This Is the Worst State in America for Black Children


Black families pondering a move to the Midwest might want to read this, especially if they have young children. According to a national report, Wisconsin has been ranked the worst state in the country when it comes to racial disparities for children.

The Annie E. Casey Foundation, a 66-year-old charitable organization concentrating on family issues and well-being, spearheaded the study. "Race for Results: Building a Path to Opportunity for All Children" scored states according to 12 different factors, from educational access to socioeconomic status and home life. 

Wisconsin scored a 238 on its ability to prepare black children for educational and financial success, the lowest of all states (the average score was 345). Interestingly, Wisconsin was ranked 10th overall in its preparation for white children.

Image Credit: Casey Foundation

Economically, the Casey report notes an immense difference in the the levels of economic security of children of different races in the state. While 70% of white children live in households above 200% of the poverty level ($47,700 for a family of four), only 20% of black children live in similar households.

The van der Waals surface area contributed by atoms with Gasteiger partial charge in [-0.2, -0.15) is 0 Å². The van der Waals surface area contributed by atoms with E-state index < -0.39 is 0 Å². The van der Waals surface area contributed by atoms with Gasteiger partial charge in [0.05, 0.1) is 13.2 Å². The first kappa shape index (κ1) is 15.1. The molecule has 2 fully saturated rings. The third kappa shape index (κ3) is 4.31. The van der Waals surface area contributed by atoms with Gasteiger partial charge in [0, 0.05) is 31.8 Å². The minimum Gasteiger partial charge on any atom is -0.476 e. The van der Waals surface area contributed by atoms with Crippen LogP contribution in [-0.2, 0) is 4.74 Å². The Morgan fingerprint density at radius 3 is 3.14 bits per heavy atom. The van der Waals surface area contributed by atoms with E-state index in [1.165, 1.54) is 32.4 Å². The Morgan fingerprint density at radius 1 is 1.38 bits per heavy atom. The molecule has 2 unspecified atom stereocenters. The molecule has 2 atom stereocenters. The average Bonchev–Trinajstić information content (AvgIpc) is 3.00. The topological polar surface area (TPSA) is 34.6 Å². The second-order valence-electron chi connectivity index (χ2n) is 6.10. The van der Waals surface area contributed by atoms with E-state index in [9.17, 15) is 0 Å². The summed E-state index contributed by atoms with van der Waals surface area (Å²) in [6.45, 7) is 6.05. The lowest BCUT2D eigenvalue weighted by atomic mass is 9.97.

The implications of such disparities cannot be understated. 

"Research has shown that growing up in chronic poverty contributes directly to stress at a level that can affect children's health, brain development and social and emotional well-being — a response known as 'toxic stress," notes the report.

Image Credit: Casey Foundation

Meanwhile, the gap between black children and other races continues to widen at all levels of education. While in middle school, white kids in Wisconsin are six times more likely to do well in 8th grade math than black students. The percentage of African-American high school kids not graduating on time also far exceeds other races. White children are nearly nine times more likely to graduate than their black high school peers in the state. 

As the kids move to higher education, white adults in the 25 to 29 age bracket are three times more likely to have an associate's degree or higher than African-American or Latino students in Wisconsin.

The Casey Foundation reports are backed by other data as well. Recently, the Wisconsin Council on Children and Families' (WCCF) "Race to Equity" report identified the same sort of racial divide in liberal Dane County, one of the state's wealthiest counties.

While the news is disheartening, advocates note that the problem has been going on for a while; the WCCF told the Capital Times that Wisconsin has been failing its minority residents for decades. In fact, a WCCF study back in the 1980s showed that at the time, 60% of black children younger than 5 existed below the poverty line.

"It's not a new issue … but that doesn't make it any less important," WCCF communications director Bob Jacobson said.